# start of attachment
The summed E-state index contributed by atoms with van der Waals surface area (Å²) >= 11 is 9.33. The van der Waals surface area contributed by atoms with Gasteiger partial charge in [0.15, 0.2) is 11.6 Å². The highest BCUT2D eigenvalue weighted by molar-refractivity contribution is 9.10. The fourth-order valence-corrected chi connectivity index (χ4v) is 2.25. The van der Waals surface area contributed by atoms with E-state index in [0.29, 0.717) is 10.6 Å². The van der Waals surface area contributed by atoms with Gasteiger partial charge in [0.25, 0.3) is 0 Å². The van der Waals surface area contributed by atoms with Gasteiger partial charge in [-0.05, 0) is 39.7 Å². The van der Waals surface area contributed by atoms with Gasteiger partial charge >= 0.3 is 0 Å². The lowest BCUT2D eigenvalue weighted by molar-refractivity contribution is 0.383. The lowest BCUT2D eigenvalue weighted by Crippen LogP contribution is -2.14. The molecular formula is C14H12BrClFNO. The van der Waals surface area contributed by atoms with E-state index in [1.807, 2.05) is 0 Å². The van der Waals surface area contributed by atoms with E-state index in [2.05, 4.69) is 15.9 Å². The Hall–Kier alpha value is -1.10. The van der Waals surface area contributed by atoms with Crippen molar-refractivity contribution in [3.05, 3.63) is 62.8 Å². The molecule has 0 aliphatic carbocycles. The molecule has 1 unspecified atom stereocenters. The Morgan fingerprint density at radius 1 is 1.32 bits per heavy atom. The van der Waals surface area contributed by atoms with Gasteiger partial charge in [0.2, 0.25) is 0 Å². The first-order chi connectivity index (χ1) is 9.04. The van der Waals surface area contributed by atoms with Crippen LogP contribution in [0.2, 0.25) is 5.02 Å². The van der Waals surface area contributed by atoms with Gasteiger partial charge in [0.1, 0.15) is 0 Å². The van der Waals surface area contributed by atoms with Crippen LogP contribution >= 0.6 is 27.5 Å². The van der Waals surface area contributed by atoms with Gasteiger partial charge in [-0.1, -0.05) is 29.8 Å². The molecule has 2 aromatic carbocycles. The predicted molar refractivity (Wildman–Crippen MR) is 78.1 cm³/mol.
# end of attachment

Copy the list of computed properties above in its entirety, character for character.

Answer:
The summed E-state index contributed by atoms with van der Waals surface area (Å²) >= 11 is 9.33. The van der Waals surface area contributed by atoms with Gasteiger partial charge in [0.15, 0.2) is 11.6 Å². The highest BCUT2D eigenvalue weighted by molar-refractivity contribution is 9.10. The fourth-order valence-corrected chi connectivity index (χ4v) is 2.25. The van der Waals surface area contributed by atoms with E-state index in [0.29, 0.717) is 10.6 Å². The van der Waals surface area contributed by atoms with Gasteiger partial charge in [0.25, 0.3) is 0 Å². The van der Waals surface area contributed by atoms with Gasteiger partial charge in [-0.05, 0) is 39.7 Å². The van der Waals surface area contributed by atoms with Gasteiger partial charge >= 0.3 is 0 Å². The lowest BCUT2D eigenvalue weighted by molar-refractivity contribution is 0.383. The lowest BCUT2D eigenvalue weighted by Crippen LogP contribution is -2.14. The molecular formula is C14H12BrClFNO. The van der Waals surface area contributed by atoms with E-state index in [1.807, 2.05) is 0 Å². The van der Waals surface area contributed by atoms with E-state index in [2.05, 4.69) is 15.9 Å². The Hall–Kier alpha value is -1.10. The van der Waals surface area contributed by atoms with Crippen molar-refractivity contribution in [3.05, 3.63) is 62.8 Å². The molecule has 0 aliphatic carbocycles. The molecule has 1 unspecified atom stereocenters. The Morgan fingerprint density at radius 1 is 1.32 bits per heavy atom. The van der Waals surface area contributed by atoms with Gasteiger partial charge in [0.2, 0.25) is 0 Å². The first-order chi connectivity index (χ1) is 9.04. The van der Waals surface area contributed by atoms with Crippen LogP contribution in [0.2, 0.25) is 5.02 Å². The van der Waals surface area contributed by atoms with Gasteiger partial charge in [0.1, 0.15) is 0 Å². The van der Waals surface area contributed by atoms with Crippen LogP contribution >= 0.6 is 27.5 Å². The van der Waals surface area contributed by atoms with Gasteiger partial charge in [-0.1, -0.05) is 29.8 Å². The molecule has 2 aromatic carbocycles. The predicted molar refractivity (Wildman–Crippen MR) is 78.1 cm³/mol.